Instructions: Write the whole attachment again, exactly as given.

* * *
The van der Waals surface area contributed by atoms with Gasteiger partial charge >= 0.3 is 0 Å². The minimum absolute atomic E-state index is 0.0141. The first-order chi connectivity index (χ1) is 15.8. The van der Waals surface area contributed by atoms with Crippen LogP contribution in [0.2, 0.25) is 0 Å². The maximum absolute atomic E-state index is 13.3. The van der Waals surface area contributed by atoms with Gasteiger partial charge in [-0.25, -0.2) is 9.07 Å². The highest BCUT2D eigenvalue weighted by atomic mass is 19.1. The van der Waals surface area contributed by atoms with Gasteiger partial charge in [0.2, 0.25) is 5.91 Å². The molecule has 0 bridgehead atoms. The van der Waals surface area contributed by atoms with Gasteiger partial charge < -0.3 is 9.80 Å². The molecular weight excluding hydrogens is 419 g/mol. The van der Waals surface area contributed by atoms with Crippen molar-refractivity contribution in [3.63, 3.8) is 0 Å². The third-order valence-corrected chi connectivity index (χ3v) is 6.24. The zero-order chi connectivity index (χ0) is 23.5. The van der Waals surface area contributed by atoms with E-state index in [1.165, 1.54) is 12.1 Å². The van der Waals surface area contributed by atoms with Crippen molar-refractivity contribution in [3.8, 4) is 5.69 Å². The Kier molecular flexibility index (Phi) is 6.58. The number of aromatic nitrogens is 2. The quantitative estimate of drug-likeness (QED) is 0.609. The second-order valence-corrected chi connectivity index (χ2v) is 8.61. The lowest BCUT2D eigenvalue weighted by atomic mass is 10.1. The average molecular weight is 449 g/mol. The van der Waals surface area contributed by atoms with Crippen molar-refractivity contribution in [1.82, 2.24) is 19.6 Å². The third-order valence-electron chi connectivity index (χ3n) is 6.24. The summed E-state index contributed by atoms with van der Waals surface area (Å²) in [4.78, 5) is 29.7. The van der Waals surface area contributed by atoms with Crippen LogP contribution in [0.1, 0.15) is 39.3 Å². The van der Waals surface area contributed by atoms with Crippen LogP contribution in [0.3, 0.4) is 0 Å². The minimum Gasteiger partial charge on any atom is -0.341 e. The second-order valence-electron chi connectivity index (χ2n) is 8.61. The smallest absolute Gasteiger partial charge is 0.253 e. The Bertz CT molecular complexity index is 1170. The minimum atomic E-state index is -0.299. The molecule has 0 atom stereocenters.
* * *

The van der Waals surface area contributed by atoms with Gasteiger partial charge >= 0.3 is 0 Å². The minimum absolute atomic E-state index is 0.0141. The first-order chi connectivity index (χ1) is 15.8. The van der Waals surface area contributed by atoms with Crippen LogP contribution in [0.2, 0.25) is 0 Å². The maximum absolute atomic E-state index is 13.3. The van der Waals surface area contributed by atoms with Gasteiger partial charge in [-0.25, -0.2) is 9.07 Å². The highest BCUT2D eigenvalue weighted by atomic mass is 19.1. The van der Waals surface area contributed by atoms with Gasteiger partial charge in [0.2, 0.25) is 5.91 Å². The molecule has 0 bridgehead atoms. The van der Waals surface area contributed by atoms with Gasteiger partial charge < -0.3 is 9.80 Å². The molecular weight excluding hydrogens is 419 g/mol. The van der Waals surface area contributed by atoms with Crippen molar-refractivity contribution in [3.63, 3.8) is 0 Å². The third-order valence-corrected chi connectivity index (χ3v) is 6.24. The zero-order chi connectivity index (χ0) is 23.5. The van der Waals surface area contributed by atoms with E-state index in [1.165, 1.54) is 12.1 Å². The van der Waals surface area contributed by atoms with Crippen molar-refractivity contribution in [3.8, 4) is 5.69 Å². The Kier molecular flexibility index (Phi) is 6.58. The number of aromatic nitrogens is 2. The quantitative estimate of drug-likeness (QED) is 0.609. The second-order valence-corrected chi connectivity index (χ2v) is 8.61. The lowest BCUT2D eigenvalue weighted by atomic mass is 10.1. The average molecular weight is 449 g/mol. The van der Waals surface area contributed by atoms with Crippen molar-refractivity contribution in [1.82, 2.24) is 19.6 Å². The third-order valence-electron chi connectivity index (χ3n) is 6.24. The summed E-state index contributed by atoms with van der Waals surface area (Å²) in [4.78, 5) is 29.7. The van der Waals surface area contributed by atoms with Crippen LogP contribution in [0.1, 0.15) is 39.3 Å². The van der Waals surface area contributed by atoms with Crippen LogP contribution in [0.3, 0.4) is 0 Å². The minimum Gasteiger partial charge on any atom is -0.341 e. The second-order valence-electron chi connectivity index (χ2n) is 8.61. The smallest absolute Gasteiger partial charge is 0.253 e. The Bertz CT molecular complexity index is 1170. The minimum atomic E-state index is -0.299. The molecule has 0 atom stereocenters.